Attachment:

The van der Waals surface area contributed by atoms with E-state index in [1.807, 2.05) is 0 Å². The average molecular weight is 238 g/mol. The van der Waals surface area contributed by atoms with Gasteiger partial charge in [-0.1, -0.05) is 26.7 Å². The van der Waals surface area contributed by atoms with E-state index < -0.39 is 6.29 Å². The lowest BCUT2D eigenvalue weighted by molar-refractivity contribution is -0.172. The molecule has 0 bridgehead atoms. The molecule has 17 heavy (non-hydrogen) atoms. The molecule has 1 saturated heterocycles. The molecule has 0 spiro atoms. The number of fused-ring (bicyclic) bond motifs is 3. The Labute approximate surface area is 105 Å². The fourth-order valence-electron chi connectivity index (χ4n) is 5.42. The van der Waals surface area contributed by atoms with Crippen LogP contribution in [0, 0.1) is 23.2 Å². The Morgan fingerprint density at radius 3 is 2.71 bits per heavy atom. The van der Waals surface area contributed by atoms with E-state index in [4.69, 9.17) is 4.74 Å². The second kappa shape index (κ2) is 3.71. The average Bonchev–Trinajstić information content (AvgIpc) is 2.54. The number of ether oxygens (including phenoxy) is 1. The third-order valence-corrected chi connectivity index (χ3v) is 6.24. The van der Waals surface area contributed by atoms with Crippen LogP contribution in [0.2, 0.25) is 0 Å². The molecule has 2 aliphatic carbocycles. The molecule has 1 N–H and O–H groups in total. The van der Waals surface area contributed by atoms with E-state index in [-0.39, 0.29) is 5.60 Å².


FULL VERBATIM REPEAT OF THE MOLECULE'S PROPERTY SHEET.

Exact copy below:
The van der Waals surface area contributed by atoms with E-state index in [1.807, 2.05) is 0 Å². The average molecular weight is 238 g/mol. The van der Waals surface area contributed by atoms with Gasteiger partial charge in [-0.1, -0.05) is 26.7 Å². The van der Waals surface area contributed by atoms with E-state index < -0.39 is 6.29 Å². The lowest BCUT2D eigenvalue weighted by molar-refractivity contribution is -0.172. The molecule has 0 bridgehead atoms. The molecule has 17 heavy (non-hydrogen) atoms. The molecule has 1 saturated heterocycles. The molecule has 0 spiro atoms. The number of fused-ring (bicyclic) bond motifs is 3. The Labute approximate surface area is 105 Å². The fourth-order valence-electron chi connectivity index (χ4n) is 5.42. The van der Waals surface area contributed by atoms with Crippen LogP contribution in [0, 0.1) is 23.2 Å². The Morgan fingerprint density at radius 3 is 2.71 bits per heavy atom. The van der Waals surface area contributed by atoms with E-state index in [4.69, 9.17) is 4.74 Å². The second kappa shape index (κ2) is 3.71. The average Bonchev–Trinajstić information content (AvgIpc) is 2.54. The number of ether oxygens (including phenoxy) is 1. The third-order valence-corrected chi connectivity index (χ3v) is 6.24. The van der Waals surface area contributed by atoms with Crippen LogP contribution in [0.2, 0.25) is 0 Å². The molecule has 2 aliphatic carbocycles. The molecule has 1 N–H and O–H groups in total. The van der Waals surface area contributed by atoms with E-state index in [-0.39, 0.29) is 5.60 Å².